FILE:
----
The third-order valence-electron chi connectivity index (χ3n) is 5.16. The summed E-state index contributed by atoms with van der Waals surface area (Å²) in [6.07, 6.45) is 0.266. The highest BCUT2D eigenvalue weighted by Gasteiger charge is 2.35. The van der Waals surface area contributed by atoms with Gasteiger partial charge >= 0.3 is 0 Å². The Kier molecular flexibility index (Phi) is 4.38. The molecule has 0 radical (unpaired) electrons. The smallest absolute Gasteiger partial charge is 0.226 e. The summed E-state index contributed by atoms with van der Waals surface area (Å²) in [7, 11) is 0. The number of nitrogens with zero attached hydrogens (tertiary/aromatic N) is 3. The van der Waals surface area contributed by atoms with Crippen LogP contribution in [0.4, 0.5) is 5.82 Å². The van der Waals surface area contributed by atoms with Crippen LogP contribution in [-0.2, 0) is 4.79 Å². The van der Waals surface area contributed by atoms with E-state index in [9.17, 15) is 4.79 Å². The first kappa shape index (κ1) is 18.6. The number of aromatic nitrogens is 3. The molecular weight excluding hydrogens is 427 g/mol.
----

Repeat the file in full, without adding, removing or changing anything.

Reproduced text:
The third-order valence-electron chi connectivity index (χ3n) is 5.16. The summed E-state index contributed by atoms with van der Waals surface area (Å²) in [6.07, 6.45) is 0.266. The highest BCUT2D eigenvalue weighted by Gasteiger charge is 2.35. The van der Waals surface area contributed by atoms with Gasteiger partial charge >= 0.3 is 0 Å². The Kier molecular flexibility index (Phi) is 4.38. The molecule has 0 radical (unpaired) electrons. The smallest absolute Gasteiger partial charge is 0.226 e. The summed E-state index contributed by atoms with van der Waals surface area (Å²) in [7, 11) is 0. The number of nitrogens with zero attached hydrogens (tertiary/aromatic N) is 3. The van der Waals surface area contributed by atoms with Crippen LogP contribution in [0.4, 0.5) is 5.82 Å². The van der Waals surface area contributed by atoms with Crippen LogP contribution in [-0.2, 0) is 4.79 Å². The van der Waals surface area contributed by atoms with E-state index in [9.17, 15) is 4.79 Å². The first kappa shape index (κ1) is 18.6. The number of aromatic nitrogens is 3. The molecular weight excluding hydrogens is 427 g/mol.